Revisiting Rust’s modules, part 2


#90

More awkward for the implementer, or for the user? I am talking about what’s the better UX for the user, which is more important. Regardless, I don’t see how it could be significantly complicated to implement given the explicit nature of Rust (dependencies are explicitly listed in Cargo.toml, in particular) since an IDE needs to support “go to symbol” and similar functionality anyway.


#91

Oh, okay, that makes a lot more sense.

I wanted you to imagine that cargo or similar was in use for the “top-level build” but the one-off program was compiled with a direct manual invocation of rustc. In the hypothetical, I have a shell window open with current working directory inside the source tree, and anything more than vi test.rsrustc test.rs./test is too much ceremony. And cd ../../.. or opening another shell window is Right Out, because then I will forget where I was and what I was doing.


#92

It also reads well enough for traits, though it gets a bit odd with nesting:

impl fmt::Debug from std for MyType { .. }
impl MyTrait for boxed::Box<error::Error from std> from std { .. }

since the name of the symbol boxed::Box can end up quite far apart from its source std.

I would also think this could make it tough to have macro_rules! understand and construct paths.


#93

I would nest the second example as the following, which reads slightly better:

impl MyTrait for (boxed::Box from std)<error::Error from std> { … }

On the other hand, as I said, awkwardness in this case is not a problem in code, as it nudges people towards use, but it might be good to have the compiler say something like:

The trait (fmt::Debug from std) is not implemented for the type boxed::Box<error::Error>
    using:
      - boxed from std
      - error from std

Rather than the less nice

The trait (fmt::Debug from std) is not implemented for the type (boxed::Box from std)<error::Error from std>

#94

More awkward for the user. Consider from/use and use/from.

In from/use, typing “from” we have context we want a module next. Then “use” now the next completion we can down select to a list of exports of that module. No backtracking, and one step leads naturally to the next.

In use/from, “use” then the completion list is all possible exports from all modules, a potentially large list, then “from” then a completion we can potentially automatically filled out if we know it, though things like wild cards might make this tricky.

Of the two using the module to give you a list of exports lets you explore more easily, and has a generally nicer flow for most folks.


#95

I think this proposal is definitely much better than the previous one! So my part of feedback and some ideas (a bit random for now):

  • pub use is often referenced in terms of “exporting” something, so why not to call it just that? So we’ll write export foo; for exporting whole module to outside world, and export foo::{bar, zoo}; for exporting elements or sub-modules, and pub use will only be used for sharing inside crate. (of course export'ed items will be visible inside crate too) This way facade pattern can be expressed naturally using multi-line approach without much boilerplate and problem of “automatic promotion of key items” will be solved too. I think it certainly will help with teaching and intuitiveness of the module system. And maybe then even rename from/use to from/import for name coherence and to please Python crowd. :wink:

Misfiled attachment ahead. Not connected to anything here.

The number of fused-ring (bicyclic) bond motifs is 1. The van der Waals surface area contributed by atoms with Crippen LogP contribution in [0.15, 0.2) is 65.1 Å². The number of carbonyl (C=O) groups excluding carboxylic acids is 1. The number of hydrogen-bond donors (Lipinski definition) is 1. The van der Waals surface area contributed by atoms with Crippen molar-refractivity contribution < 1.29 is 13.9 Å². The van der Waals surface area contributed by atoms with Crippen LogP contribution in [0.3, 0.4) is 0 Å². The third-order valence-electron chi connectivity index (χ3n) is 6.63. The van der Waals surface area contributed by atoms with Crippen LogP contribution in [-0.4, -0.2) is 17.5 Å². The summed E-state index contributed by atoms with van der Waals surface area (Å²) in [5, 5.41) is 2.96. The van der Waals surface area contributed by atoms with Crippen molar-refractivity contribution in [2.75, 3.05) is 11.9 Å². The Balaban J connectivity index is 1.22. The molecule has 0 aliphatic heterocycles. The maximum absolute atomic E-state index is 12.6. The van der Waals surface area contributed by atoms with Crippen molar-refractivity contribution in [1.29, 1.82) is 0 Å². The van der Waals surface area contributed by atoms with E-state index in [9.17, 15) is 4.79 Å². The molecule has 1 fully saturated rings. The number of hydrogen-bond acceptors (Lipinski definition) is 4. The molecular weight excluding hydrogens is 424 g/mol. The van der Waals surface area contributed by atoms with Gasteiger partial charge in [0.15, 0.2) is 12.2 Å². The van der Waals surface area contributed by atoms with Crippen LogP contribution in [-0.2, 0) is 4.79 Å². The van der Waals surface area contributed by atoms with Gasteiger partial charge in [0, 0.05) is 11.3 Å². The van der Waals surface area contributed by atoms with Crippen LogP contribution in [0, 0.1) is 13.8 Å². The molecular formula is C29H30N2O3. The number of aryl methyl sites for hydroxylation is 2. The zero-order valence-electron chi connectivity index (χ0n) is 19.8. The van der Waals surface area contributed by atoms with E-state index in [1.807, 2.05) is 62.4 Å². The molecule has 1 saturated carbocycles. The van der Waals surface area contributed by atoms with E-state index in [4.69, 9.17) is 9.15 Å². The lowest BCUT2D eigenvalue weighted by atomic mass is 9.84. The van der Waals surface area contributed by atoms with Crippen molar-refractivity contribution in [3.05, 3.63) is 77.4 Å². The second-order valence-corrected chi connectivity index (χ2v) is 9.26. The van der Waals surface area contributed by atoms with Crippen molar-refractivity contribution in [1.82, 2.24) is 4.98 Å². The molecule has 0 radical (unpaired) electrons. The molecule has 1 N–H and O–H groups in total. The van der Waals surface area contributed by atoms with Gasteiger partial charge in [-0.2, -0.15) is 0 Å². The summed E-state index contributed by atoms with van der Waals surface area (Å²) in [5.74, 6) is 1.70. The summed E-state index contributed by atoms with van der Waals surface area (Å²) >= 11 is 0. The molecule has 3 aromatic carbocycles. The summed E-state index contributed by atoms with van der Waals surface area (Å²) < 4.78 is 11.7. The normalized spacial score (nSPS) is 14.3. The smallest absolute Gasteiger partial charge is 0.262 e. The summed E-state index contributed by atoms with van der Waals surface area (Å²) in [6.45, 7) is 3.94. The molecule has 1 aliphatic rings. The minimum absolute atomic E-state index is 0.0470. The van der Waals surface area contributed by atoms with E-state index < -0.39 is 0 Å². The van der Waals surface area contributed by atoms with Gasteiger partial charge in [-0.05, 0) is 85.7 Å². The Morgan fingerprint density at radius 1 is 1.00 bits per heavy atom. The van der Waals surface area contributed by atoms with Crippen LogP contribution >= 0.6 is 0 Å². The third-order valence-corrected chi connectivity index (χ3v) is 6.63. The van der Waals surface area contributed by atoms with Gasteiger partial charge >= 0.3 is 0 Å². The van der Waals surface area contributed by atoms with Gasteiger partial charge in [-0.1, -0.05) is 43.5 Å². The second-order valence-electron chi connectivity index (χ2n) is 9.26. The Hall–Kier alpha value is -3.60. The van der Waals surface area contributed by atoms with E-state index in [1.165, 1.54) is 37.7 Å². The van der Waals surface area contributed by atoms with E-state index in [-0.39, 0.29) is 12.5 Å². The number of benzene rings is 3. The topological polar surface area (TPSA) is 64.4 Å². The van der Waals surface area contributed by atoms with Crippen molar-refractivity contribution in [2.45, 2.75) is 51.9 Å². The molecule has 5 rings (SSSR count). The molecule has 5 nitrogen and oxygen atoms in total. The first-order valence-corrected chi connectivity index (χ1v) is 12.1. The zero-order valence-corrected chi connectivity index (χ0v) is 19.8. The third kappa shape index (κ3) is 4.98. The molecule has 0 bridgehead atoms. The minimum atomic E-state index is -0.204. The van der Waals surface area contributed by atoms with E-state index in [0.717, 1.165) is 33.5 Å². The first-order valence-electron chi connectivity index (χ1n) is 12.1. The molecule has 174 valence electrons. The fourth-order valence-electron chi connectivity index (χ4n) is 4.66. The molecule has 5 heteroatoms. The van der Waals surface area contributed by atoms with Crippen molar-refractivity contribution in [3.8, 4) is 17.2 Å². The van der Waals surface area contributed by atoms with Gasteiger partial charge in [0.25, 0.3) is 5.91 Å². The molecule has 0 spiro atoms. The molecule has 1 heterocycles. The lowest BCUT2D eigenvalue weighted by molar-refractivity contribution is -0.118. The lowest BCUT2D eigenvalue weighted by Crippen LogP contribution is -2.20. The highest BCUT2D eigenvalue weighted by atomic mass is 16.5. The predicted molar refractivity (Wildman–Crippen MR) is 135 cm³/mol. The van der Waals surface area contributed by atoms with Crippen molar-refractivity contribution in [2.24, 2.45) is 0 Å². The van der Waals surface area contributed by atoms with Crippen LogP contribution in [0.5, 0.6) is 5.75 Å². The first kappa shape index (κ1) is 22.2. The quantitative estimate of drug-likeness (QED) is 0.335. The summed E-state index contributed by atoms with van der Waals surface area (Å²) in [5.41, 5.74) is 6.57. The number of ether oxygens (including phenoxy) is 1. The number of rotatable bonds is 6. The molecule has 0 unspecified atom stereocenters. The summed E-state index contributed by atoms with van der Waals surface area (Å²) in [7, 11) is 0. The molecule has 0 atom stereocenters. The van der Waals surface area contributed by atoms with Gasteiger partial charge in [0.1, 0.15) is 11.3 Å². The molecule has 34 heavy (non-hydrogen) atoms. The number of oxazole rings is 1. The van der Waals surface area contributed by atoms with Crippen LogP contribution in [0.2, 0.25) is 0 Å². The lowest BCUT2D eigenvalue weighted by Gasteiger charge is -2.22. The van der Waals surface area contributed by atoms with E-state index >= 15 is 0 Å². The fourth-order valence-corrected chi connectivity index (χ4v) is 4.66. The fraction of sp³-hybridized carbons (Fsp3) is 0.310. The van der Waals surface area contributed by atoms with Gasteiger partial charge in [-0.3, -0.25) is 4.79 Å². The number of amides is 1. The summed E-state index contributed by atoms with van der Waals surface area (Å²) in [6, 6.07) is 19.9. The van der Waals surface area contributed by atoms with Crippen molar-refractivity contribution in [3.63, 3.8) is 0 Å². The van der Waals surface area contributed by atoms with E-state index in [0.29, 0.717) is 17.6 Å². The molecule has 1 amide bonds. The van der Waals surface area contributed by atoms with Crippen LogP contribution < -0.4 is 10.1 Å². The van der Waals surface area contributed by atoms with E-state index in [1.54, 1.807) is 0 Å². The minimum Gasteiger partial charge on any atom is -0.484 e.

• I think from/use will be better compared to use/from, as it’s represents top-down approach more intuitive for hierarchies. And in general I like removal of extern crate in favour of from/use and I think it has a nice readability compared to proposals based on use ::cratename... or use extern::cratename::.... Although we need to consider public re-exports and how they will look.
  • It would be good to allow from crate use self;, so items could be referenced as crate::foo. Or just copy Python and use from/import and import crate;. This way re-export will look as import crate; export crate;. Alternative would be pub import crate;, but I don’t like it much.
  • I personally feel explicit use's (or mods) for bringing module into the crate scope is a must have. One of the big negative points in the previous proposal was implicitness (i.e. taking module structure from file system), which I strongly dislike and which I think will have an undesired impact on code discoverability and readability. (yes, I am generally not using IDEs) Also warnings can significantly reduce value of mentioned potential problems. So in some sense use will replace current mod for files with only impl blocks. But at this point why not just leave mod as is?
  • Continuing on x/x.rs problem I think we can allow to write mod foo::bar::zoo for adding foo/bar/zoo.rs into crate scope without requiring mod.rses in the foo and bar directories and allow to write use zoo::item;, so we’ll forget exact path to zoo as an implementation detail.
  • About absolute/relative paths I am more or less indifferent, with slight favour of keeping absolute path to reduce breakage.
  • About pub(crate) by default, I personally don’t have crates large enough to have need for finer privacy granularity, so I can’t judge, but maybe need for it is an indication for time to split project into several crates?

[Pre-RFC] Yet another take on modules
#96

Using only a single shell or editor window (unless you have a tiny monitor?) seems like a pretty niche workflow :slight_smile: but anyway, for running a one-off test program, what I do is vim ../../examples/xx_test.rs then cargo run --example xx_test which is no more ceremony than vi test.rsrustc test.rs./test. I also have a .gitignore rule that ignores files starting with xx.

That said, would it work for you if the “files become modules” rule respected .gitignore? That’s something that I think any version of this module proposal should take into account.


#97